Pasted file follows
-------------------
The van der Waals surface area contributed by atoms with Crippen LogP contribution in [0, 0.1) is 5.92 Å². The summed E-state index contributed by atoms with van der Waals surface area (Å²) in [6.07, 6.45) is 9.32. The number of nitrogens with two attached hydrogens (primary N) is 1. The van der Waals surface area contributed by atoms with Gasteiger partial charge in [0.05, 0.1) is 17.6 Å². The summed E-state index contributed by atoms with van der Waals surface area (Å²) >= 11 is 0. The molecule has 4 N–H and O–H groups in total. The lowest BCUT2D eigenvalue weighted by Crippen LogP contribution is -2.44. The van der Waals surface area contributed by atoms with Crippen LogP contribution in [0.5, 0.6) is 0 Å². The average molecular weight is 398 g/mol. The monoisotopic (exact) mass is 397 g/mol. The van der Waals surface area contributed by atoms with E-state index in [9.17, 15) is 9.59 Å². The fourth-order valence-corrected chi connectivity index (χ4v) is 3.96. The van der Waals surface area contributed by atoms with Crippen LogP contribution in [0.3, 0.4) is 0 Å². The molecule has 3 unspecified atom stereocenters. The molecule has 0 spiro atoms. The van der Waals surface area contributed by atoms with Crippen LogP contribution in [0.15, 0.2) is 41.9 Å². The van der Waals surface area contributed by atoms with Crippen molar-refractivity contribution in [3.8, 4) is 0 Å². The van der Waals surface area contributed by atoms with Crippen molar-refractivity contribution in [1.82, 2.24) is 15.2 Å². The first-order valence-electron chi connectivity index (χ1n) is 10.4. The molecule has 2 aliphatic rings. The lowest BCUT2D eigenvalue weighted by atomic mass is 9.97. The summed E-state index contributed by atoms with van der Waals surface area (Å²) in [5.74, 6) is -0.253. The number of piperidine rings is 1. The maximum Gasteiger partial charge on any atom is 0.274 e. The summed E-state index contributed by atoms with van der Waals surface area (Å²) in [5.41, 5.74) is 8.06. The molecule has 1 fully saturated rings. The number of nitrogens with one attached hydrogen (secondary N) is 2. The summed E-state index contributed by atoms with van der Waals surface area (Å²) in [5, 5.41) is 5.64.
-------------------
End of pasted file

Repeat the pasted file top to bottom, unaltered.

The van der Waals surface area contributed by atoms with Crippen LogP contribution in [0, 0.1) is 5.92 Å². The summed E-state index contributed by atoms with van der Waals surface area (Å²) in [6.07, 6.45) is 9.32. The number of nitrogens with two attached hydrogens (primary N) is 1. The van der Waals surface area contributed by atoms with Gasteiger partial charge in [0.05, 0.1) is 17.6 Å². The summed E-state index contributed by atoms with van der Waals surface area (Å²) >= 11 is 0. The molecule has 4 N–H and O–H groups in total. The lowest BCUT2D eigenvalue weighted by Crippen LogP contribution is -2.44. The van der Waals surface area contributed by atoms with Crippen LogP contribution in [0.5, 0.6) is 0 Å². The average molecular weight is 398 g/mol. The monoisotopic (exact) mass is 397 g/mol. The van der Waals surface area contributed by atoms with E-state index in [9.17, 15) is 9.59 Å². The fourth-order valence-corrected chi connectivity index (χ4v) is 3.96. The van der Waals surface area contributed by atoms with Crippen LogP contribution in [0.3, 0.4) is 0 Å². The molecule has 3 unspecified atom stereocenters. The molecule has 0 spiro atoms. The van der Waals surface area contributed by atoms with Crippen LogP contribution in [0.15, 0.2) is 41.9 Å². The van der Waals surface area contributed by atoms with Crippen molar-refractivity contribution in [3.8, 4) is 0 Å². The van der Waals surface area contributed by atoms with Crippen molar-refractivity contribution in [1.82, 2.24) is 15.2 Å². The first-order valence-electron chi connectivity index (χ1n) is 10.4. The molecule has 2 aliphatic rings. The lowest BCUT2D eigenvalue weighted by atomic mass is 9.97. The summed E-state index contributed by atoms with van der Waals surface area (Å²) in [5.74, 6) is -0.253. The number of piperidine rings is 1. The maximum Gasteiger partial charge on any atom is 0.274 e. The summed E-state index contributed by atoms with van der Waals surface area (Å²) in [5.41, 5.74) is 8.06. The molecule has 1 fully saturated rings. The number of nitrogens with one attached hydrogen (secondary N) is 2. The summed E-state index contributed by atoms with van der Waals surface area (Å²) in [5, 5.41) is 5.64.